5

Il s'agit d'une confusion. Personne ne dit « Donald de Trump » ou « David de Cameron ». C'est tout simplement le « d » final de ces prénoms qui est un peu trop appuyé. C'est souvent le cas avec l'accent méridional.


0

If you want to say you just finished it Je viens de passer un examen If you want to say you're passing it right now Je suis en train de passer un examen If you want to say you are going to take an exam Je vais passer un examen French language is usually slightly more exact with timings and less flexible than english.


3

Je passe un examen Is right. Others mentioned: Je suis en examen That is also ok but can also mean I'm being charged with.. I want to add the simpler form: J'ai un examen That is the most popular use in spoken French and will be followed by a time indication, for example: J'ai un examen ce soir (I'm taking an exam tonight)


5

French has one present tense only. English has two (present simple and present continuous). Depending on context, the English present and present continuous always translate to the French present tense. There are some exceptions where one might use en train de, but there is no hard and fixed rule for this. I speak French every Tuesday at school = Je parle ...


14

Be+ing present is often translated with "en train de + verbe" structure, however it is a more heavy construction than it is in English, so it is not used when not necessary. For example: Que fais-tu ? - Je révise pour mon examen. Would be translated by: What are you doing ? - I'm rewiewing for my exam. And if your mom was calling you in the ...


18

If you want to use a present simple as in English, you use "passer", like "Je passe un examen", "tu passes un examen",... But if you want to use a present Be+ing, you should use "être en train de", like "Je suis en train de passer un examen", "tu es en train de passer un examen", etc... We use "être en train de" to describe an action that is happening. I ...


15

"Je passe un examen" is a correct form. "je suis passer..." is wrong. You can say "je vais passer un examen" to mean "I'm going to take an exam" or "j'ai passé un examen" to mean "I have taken an exam".


0

Another form that could amuse you English people is this common sentence we sometimes use to show our interlocutor he's really kidding : "C'est ça, et moi je suis la reine d'Angleterre!" which literally means: "That's it, and me, I'm the queen of England!" In fact this is quite equivalent to "mon oeil!"


1

Usage might be slightly different between French and English, but "soudain" is equivalent to "sudden", while "soudainement" is equivalent to "suddenly". It's one of the rare occurrences where French might more concise than English: "All of a sudden" would be properly translated by "Soudain".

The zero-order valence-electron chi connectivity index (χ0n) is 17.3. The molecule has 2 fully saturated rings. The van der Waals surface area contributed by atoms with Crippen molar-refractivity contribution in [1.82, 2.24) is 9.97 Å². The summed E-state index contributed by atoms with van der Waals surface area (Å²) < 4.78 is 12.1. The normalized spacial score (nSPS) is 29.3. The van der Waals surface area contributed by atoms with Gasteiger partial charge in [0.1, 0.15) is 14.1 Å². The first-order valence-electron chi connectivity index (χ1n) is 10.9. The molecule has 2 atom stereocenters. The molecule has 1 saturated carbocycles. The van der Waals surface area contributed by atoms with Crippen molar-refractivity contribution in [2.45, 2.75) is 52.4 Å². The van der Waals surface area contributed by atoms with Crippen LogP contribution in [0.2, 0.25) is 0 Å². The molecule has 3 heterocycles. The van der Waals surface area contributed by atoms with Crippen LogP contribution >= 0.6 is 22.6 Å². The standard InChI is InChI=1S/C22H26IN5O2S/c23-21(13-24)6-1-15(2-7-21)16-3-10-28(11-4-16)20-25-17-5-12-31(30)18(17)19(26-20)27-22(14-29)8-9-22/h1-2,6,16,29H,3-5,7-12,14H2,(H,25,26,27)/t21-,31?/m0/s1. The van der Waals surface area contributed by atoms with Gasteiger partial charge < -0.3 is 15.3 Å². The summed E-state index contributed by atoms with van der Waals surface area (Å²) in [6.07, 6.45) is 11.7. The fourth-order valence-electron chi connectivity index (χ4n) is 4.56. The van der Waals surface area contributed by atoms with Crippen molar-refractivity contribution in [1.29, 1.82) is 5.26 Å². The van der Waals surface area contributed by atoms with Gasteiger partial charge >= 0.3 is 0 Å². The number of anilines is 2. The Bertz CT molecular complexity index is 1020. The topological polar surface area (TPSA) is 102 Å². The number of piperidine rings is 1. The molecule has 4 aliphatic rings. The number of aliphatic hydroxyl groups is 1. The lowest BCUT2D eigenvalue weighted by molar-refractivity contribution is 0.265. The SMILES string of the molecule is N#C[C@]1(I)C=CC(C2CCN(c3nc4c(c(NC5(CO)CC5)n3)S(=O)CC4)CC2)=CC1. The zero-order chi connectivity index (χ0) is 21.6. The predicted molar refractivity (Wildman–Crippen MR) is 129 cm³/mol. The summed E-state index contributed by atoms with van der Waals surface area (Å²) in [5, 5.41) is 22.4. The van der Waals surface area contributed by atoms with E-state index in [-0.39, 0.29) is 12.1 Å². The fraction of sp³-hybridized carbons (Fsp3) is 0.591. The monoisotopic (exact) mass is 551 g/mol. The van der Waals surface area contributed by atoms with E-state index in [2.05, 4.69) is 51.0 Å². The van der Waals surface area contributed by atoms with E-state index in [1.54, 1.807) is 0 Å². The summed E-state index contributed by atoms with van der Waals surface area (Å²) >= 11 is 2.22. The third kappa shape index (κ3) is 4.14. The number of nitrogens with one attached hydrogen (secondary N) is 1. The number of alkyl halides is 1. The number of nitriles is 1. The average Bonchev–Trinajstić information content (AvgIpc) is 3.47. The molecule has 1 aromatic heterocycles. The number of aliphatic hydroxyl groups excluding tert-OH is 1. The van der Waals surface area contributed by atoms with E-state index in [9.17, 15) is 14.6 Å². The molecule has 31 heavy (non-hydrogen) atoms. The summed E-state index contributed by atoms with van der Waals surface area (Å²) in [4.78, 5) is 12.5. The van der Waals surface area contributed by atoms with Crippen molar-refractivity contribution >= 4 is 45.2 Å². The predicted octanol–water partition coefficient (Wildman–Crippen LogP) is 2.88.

12

Soudain peut être soit adjectif soit adverbe : Un phénomène soudain ... Soudain, il se leva ... D'autres emplois (quasiment inusités aujourd'hui) existent: tout soudain (aussitôt) attesté en 1541 : Et, tout soudain, une clameur sauvage: « iaha! » le signal! le signal! la chasse est ouverte! en soudain (promptement, aussitôt) soudain que ...


15

Your question is very interesting, but quite complex too. First, it is interesting to notice that accents, in French, didn't exist until the end of the 16th century. The reason why they have been invented is probably partly to lighten the work of typographs, since printing has been invented towards the end of the 15th century, and partly to change the ...


3

You are referring to the diacritics (commonly called accents) and ligatures in French. The accent aigu (soufflé), accent grave (très bien), circonflexe (fête), cédille (ça va) and tréma (Noël) are diacritics, used to change the way the letters they are used on are pronounced. œ (chef-d'œuvre) and æ (used for Latin or Greek words) are ligatures. The "why" ...


0

Very interesting note, it's queer, as you stress it, to juxtapose two imperative forms having opposite meanings (to go is the opposite of to come) and juxtaposing also two differents persons ("tu" and "vous"). In fact, it shows that the expression "Allez!" has shifted its original meaning towards the fact that we use it to take the lead on the person(s) to ...


2